With more than 95 million people, Vietnam is the most populous country in the world to have recorded no deaths from the virus, and until now no locally transmitted infections had been reported for months.

That record is now under threat following an outbreak last weekend in Danang, where tens of thousands of domestic tourists were vacationing thanks to discounted travel deals.

The government on Tuesday suspended all flights to and from Danang for 15 days. At least 30 infections have been detected in or around the city.

About 18,000 tourists who had been in Danang have returned to the southern business hub of Ho Chi Minh City, authorities said on Tuesday. Another 21,000 returned to Hanoi, the city’s governing body said on Wednesday.

Prime Minister Phuc said tourist hubs throughout the country had to step up vigilance and that Danang must go under “strict lockdown”, VTV said.

In Hanoi, a worker at a pizza restaurant who had recently returned from Danang had tested positive for the coronavirus and authorities had closed the business for disinfection, state media reported.

The health ministry confirmed that case late on Wednesday, as well as an additional two cases in Ho Chi Minh City and another in the Central Highlands.

IMMIGRATION CRACKDOWN

The source of the infection in Danang, origin of the current wave, remains unclear.

One of the cases, an American citizen in Ho Chi Minh City, first developed symptoms in Danang as early as June 26, the health ministry said.

Vietnamese scientists have said the strain of the coronavirus found there was more infectious than the earlier strain, and this latest strain had also been previously detected in Bangladesh, Britain and Ireland.

The government has not officially linked the new cases to illegal immigration, but Phuc has ordered police to strengthen a crackdown on illegal entries.

State media on Sunday said police in Danang had arrested a 42-year-old Chinese man suspected of heading a criminal group smuggling people across the border from China.

Foreign Minister Pham Binh Minh paid a rare visit to Vietnam’s mountainous northern border with China on Wednesday where he asked authorities to “enhance border management”, a government statement said, without elaborating.

In a rare rescue flight, Vietnam repatriated 140 construction workers infected with COVID-19 from Equatorial Guinea on Wednesday. The workers will be treated at a hospital outside Hanoi, a medical official told Reuters.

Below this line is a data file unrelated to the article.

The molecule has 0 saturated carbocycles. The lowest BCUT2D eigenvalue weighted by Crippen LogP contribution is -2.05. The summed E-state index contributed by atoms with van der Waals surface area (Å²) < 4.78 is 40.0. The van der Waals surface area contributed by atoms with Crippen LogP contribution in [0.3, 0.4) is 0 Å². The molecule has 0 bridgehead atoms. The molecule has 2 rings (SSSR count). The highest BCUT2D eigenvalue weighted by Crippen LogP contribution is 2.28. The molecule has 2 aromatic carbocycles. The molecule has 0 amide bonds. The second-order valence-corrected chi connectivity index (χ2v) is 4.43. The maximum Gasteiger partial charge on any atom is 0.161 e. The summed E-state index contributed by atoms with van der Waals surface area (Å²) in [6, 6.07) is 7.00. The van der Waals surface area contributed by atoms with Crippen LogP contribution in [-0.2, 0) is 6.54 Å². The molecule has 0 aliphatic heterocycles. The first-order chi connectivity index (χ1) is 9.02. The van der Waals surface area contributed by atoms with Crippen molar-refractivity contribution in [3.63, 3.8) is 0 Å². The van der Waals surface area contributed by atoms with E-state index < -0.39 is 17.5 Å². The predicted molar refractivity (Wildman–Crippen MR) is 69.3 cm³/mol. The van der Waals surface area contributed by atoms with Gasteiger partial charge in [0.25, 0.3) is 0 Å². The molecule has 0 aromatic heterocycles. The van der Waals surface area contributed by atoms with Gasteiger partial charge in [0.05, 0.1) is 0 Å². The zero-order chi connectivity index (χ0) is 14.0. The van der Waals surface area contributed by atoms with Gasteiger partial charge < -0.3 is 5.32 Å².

The health ministry has yet to add the cases from Africa to its coronavirus tally.

(Reporting by Phuong Nguyen and Khanh Vu; Writing by James Pearson; Editing by Martin Petty, Simon Cameron-Moore, Gareth Jones and Nick Macfie)

New travel curbs imposed as world tackles second COVID-19 wave

By Stephen Coates and Peter Graff

SYDNEY/LONDON (Reuters) – Nations in Asia imposed new restrictions on Monday and an abrupt British quarantine on travelers from Spain threw Europe’s summer reopening into disarray, as the world confronted the prospect of a second wave of COVID-19 infections.

In the United States, where infection rates have been climbing since mid-June, President Donald Trump’s national security adviser Robert O’Brien became the most senior White House official to test positive.

Surges were reported in a number of countries previously singled out as places where the virus was under control.

Australia recorded a record daily rise. Vietnam locked down the city of Danang, forcing tens of thousands of visitors to evacuate. Mainland China confirmed the most new locally transmitted cases since early March. Papua New Guinea shut its borders.

Hong Kong banned gatherings of more than two people, closed down restaurant dining and introduced mandatory face masks in public places, including outdoors.

Just weeks after European countries trumpeted the reopening of tourism, a surge in infections in Spain prompted Britain to order all travelers from there to quarantine for two weeks, torpedoing the travel plans of hundreds of thousands of people.

The World Health Organization said travel restrictions could not be the answer for the long term, and countries had to do more to halt the spread inside their borders by adopting proven strategies such as social distancing and the wearing of masks.

“It is going to be almost impossible for individual countries to keep their borders shut for the foreseeable future. Economies have to open up, people have to work, trade has to resume,” WHO emergencies program director Mike Ryan said.

“What is clear is pressure on the virus pushes the numbers down. Release that pressure and cases creep back up.”

NOT LIKE BEFORE

Officials in some of the European and Asian countries where the virus is again spreading say new outbreaks will not be as bad as the original waves that hit earlier this year, and can be contained with local measures rather than nationwide shutdowns.

But countries that have suffered extreme economic hardship from months of lockdowns are also determined not to let the virus get out of control again, even if that means reversing the path to reopening.

Europe has yet to lift bans on travelers from many countries, including the United States where the White House said national security adviser O’Brien presented no risk of infection for Trump or Vice President Mike Pence.